Howard Fischer is a veteran journalist who has reported on state government and legal affairs in Arizona since 1982, the last 27 for Capitol Media Services which he founded in 1991. Fischer's news reports appear in daily and weekly newspapers around the state, and are heard on Arizona Public Radio.
With unexpected cash and a change in laws on internet taxes, Republicans plan to cut individual income taxes this coming year by about $325 million.
Republican legislative leaders say they’ve reached a deal on a spending plan with Gov. Doug Ducey.
Attorney General Mark Brnovich has given the go-ahead for an Illinois firm to “lend’’ up to $12,500 to Arizonans without state regulation -- and potentially at a higher cost than state law allows traditional consumer finance companies to charge.
Gov. Doug Ducey won’t support eliminating the ability of parents to claim a personal exemption for their children from vaccines despite a new published study showing the state’s largest county at risk for a measles epidemic.
A bid by House Speaker Rusty Bowers to break the Republican gridlock over the budget has been rejected out of hand by the Phoenix Republican who it is supposed to satisfy.
Arizona added another 75,300 private sector jobs in the past year — with more than one out of every four of them being in the construction industry.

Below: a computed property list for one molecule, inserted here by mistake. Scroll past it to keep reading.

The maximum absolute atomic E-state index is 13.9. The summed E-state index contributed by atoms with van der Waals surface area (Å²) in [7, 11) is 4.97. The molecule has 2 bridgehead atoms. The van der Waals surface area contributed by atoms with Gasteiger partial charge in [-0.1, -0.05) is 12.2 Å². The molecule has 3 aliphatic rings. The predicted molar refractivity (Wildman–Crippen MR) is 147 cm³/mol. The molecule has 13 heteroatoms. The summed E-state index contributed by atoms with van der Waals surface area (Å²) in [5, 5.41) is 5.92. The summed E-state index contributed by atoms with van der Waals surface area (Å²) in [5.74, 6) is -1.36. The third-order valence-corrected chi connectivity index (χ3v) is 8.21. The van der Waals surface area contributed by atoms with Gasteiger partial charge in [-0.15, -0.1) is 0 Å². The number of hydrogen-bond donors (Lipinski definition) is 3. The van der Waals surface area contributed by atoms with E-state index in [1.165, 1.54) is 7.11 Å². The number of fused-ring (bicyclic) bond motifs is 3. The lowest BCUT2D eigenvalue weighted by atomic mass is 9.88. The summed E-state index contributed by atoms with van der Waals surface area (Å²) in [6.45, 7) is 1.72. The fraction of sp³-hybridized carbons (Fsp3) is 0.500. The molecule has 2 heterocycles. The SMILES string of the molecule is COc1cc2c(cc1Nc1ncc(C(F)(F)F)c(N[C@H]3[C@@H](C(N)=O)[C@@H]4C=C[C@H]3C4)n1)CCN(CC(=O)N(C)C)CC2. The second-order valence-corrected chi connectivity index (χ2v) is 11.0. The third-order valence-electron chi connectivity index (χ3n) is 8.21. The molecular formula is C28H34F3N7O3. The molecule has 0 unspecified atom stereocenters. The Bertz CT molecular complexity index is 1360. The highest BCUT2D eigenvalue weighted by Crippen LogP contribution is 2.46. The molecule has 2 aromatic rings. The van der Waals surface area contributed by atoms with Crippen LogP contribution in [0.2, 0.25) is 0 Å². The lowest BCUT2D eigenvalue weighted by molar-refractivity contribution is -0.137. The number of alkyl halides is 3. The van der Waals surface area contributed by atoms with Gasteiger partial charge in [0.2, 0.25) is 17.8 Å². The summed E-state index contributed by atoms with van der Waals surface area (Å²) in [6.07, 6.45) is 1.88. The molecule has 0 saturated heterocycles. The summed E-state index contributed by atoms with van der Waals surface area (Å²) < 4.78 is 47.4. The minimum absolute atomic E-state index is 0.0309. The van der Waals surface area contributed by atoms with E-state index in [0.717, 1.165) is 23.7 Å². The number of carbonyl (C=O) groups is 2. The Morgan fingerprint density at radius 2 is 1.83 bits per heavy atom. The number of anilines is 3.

Insisting the state made a "commitment", a Central Arizona lawmaker and farmers he represents is making a last-ditch pitch for $20 million in taxpayer dollars to drill new wells and water delivery canals.
Siding with retailers, the state House voted Wednesday to at least partly preempt cities and towns from enacting their own rules on the sale and marketing of tobacco and vaping products.
Having burned through $28 million in a pair of losing political battles in Arizona last year, California billionaire Tom Steyer is now prepared to pump some more cash into the state.
A former national speed skating champion lent her voice Tuesday to those who want to give victims of child sexual assault and abuse more time to sue their assailants -- and specifically those who permitted it to happen.